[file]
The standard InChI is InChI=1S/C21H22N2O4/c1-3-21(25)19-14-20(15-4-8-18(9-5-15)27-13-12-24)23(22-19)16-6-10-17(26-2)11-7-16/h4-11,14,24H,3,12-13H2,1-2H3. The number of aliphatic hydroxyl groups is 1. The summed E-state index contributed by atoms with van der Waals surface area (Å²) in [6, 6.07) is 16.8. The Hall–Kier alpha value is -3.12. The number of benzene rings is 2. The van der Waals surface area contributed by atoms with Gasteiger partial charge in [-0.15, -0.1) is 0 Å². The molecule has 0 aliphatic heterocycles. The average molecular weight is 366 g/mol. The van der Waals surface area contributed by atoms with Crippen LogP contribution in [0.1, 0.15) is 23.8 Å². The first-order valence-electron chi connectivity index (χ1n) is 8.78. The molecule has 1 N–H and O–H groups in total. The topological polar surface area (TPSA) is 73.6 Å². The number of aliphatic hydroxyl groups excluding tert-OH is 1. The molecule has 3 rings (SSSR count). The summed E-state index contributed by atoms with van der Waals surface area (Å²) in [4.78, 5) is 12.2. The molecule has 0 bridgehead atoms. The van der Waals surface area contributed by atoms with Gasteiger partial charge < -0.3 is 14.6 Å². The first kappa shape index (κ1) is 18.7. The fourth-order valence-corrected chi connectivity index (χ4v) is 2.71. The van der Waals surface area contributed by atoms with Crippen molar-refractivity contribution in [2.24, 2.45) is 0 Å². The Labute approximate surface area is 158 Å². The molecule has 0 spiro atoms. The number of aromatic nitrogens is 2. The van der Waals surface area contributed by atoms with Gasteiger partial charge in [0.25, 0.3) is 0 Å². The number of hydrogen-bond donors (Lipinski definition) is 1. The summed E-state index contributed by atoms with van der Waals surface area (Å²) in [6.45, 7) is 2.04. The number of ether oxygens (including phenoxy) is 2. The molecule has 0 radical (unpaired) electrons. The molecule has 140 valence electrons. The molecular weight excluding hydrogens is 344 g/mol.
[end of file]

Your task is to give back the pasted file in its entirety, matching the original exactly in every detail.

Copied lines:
The standard InChI is InChI=1S/C21H22N2O4/c1-3-21(25)19-14-20(15-4-8-18(9-5-15)27-13-12-24)23(22-19)16-6-10-17(26-2)11-7-16/h4-11,14,24H,3,12-13H2,1-2H3. The number of aliphatic hydroxyl groups is 1. The summed E-state index contributed by atoms with van der Waals surface area (Å²) in [6, 6.07) is 16.8. The Hall–Kier alpha value is -3.12. The number of benzene rings is 2. The van der Waals surface area contributed by atoms with Gasteiger partial charge in [-0.15, -0.1) is 0 Å². The molecule has 0 aliphatic heterocycles. The average molecular weight is 366 g/mol. The van der Waals surface area contributed by atoms with Crippen LogP contribution in [0.1, 0.15) is 23.8 Å². The first-order valence-electron chi connectivity index (χ1n) is 8.78. The molecule has 1 N–H and O–H groups in total. The topological polar surface area (TPSA) is 73.6 Å². The number of aliphatic hydroxyl groups excluding tert-OH is 1. The molecule has 3 rings (SSSR count). The summed E-state index contributed by atoms with van der Waals surface area (Å²) in [4.78, 5) is 12.2. The molecule has 0 bridgehead atoms. The van der Waals surface area contributed by atoms with Gasteiger partial charge < -0.3 is 14.6 Å². The first kappa shape index (κ1) is 18.7. The fourth-order valence-corrected chi connectivity index (χ4v) is 2.71. The van der Waals surface area contributed by atoms with Crippen molar-refractivity contribution in [2.24, 2.45) is 0 Å². The Labute approximate surface area is 158 Å². The molecule has 0 spiro atoms. The number of aromatic nitrogens is 2. The van der Waals surface area contributed by atoms with Gasteiger partial charge in [0.25, 0.3) is 0 Å². The number of hydrogen-bond donors (Lipinski definition) is 1. The summed E-state index contributed by atoms with van der Waals surface area (Å²) in [6.45, 7) is 2.04. The number of ether oxygens (including phenoxy) is 2. The molecule has 0 radical (unpaired) electrons. The molecule has 140 valence electrons. The molecular weight excluding hydrogens is 344 g/mol.